For several years, Paul Bauer (NMBGMR) has been leading an effort designed to characterize the geology of the Taos Valley. The first phase of the project, funded by the USGS STATEMAP Program, consisted of detailed geologic mapping by Bauer and Keith Kelson (W. Lettis & Assoc., Inc.). The mapping has revealed much about the surface distribution of faults, the paleoseismicity of the Embudo and Sangre de Cristo fault systems, the nature of the basin/mountain interface, and the stratigraphic and structural history of that part of the Rio Grande rift. Due to recent concerns about ground-water quantity and quality for the area's expanding population, the New Mexico Office of the State Engineer provided funding to Peggy Johnson (NMBGMR, now retired) and Paul Bauer to study the hydrogeology of a portion of the valley. In the final technical report (Bauer et al., 1999), it was noted that, due to inadequate borehole and geophysical data, we could not provide well-constrained 3-D geologic models of the basin. We recommended that a detailed gravity survey be run, and proceeded to plan such a survey.
Late in 1999, Dr. Patricia Dickerson (Lockheed Martin, for Office of Earth Sciences, JSC/NASA) was looking for a field exercise to train astronaut candidates in geophysical planetary exploration techniques, in anticipation of the upcoming human missions to Mars and the Moon. Dr. William Muehlberger (UT Austin) has been training astronauts in Taos in geologic field methods since the Apollo missions to the moon. The geological and geophysical field exercises are elements of the Earth sciences and remote sensing training provided to astronaut candidates by Office of Earth Sciences at JSC. In January 1999, Dickerson, Bauer, and Muehlberger agreed to cooperatively run four training seminars in May, June, and July 1999 for the current class of 31 Astronaut Candidates. Together, they designed a series of gravity surveys near Taos that resulted in the production of 27 km of new, high quality, gravity survey lines, and an excellent educational experience for the astronauts.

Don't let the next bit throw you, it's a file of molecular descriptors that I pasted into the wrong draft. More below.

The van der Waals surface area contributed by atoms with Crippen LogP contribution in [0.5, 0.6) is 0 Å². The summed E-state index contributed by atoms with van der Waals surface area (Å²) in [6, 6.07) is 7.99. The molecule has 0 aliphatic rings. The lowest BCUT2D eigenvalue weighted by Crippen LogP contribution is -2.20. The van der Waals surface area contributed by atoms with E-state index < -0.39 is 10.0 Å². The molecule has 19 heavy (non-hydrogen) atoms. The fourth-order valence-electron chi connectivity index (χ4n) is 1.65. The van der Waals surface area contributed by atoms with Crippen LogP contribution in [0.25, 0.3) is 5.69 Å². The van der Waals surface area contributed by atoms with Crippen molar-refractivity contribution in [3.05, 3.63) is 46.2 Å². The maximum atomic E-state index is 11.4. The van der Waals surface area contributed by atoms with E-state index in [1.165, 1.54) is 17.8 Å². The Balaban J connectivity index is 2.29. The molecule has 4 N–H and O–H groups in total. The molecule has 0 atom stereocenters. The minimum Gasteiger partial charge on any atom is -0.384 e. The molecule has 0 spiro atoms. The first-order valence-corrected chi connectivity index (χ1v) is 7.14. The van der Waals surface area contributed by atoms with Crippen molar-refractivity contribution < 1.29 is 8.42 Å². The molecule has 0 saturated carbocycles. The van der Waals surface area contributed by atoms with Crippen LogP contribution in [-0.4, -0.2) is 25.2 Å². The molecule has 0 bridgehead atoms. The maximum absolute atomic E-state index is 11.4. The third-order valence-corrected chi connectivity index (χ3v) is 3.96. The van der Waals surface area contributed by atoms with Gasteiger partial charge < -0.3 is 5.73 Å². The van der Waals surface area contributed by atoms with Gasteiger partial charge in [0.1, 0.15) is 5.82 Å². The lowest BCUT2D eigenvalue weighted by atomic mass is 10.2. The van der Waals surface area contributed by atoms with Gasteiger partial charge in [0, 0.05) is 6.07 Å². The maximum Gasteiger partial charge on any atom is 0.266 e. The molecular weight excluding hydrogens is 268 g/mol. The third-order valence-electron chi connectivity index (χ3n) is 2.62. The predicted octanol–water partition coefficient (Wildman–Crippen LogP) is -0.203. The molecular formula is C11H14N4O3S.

After completion of the training exercises, Bureau of Geology personnel collected an additional
29 km of gravity data along lines both parallel and perpendicular to the astronaut
lines. Taken together, the two data sets have allowed us to construct a preliminary
3-D gravity map of the area, and more rigorously interpret the subsurface geology.
|Bill Muehlberger (holding map board) and Pat Dickerson (red shirt) discuss Taos Geology overlooking the spectacular Rio Grande Gorge at the site where Apollo astronauts trained.|
|Main | Previous | Next||
comments/questions to Paul Bauer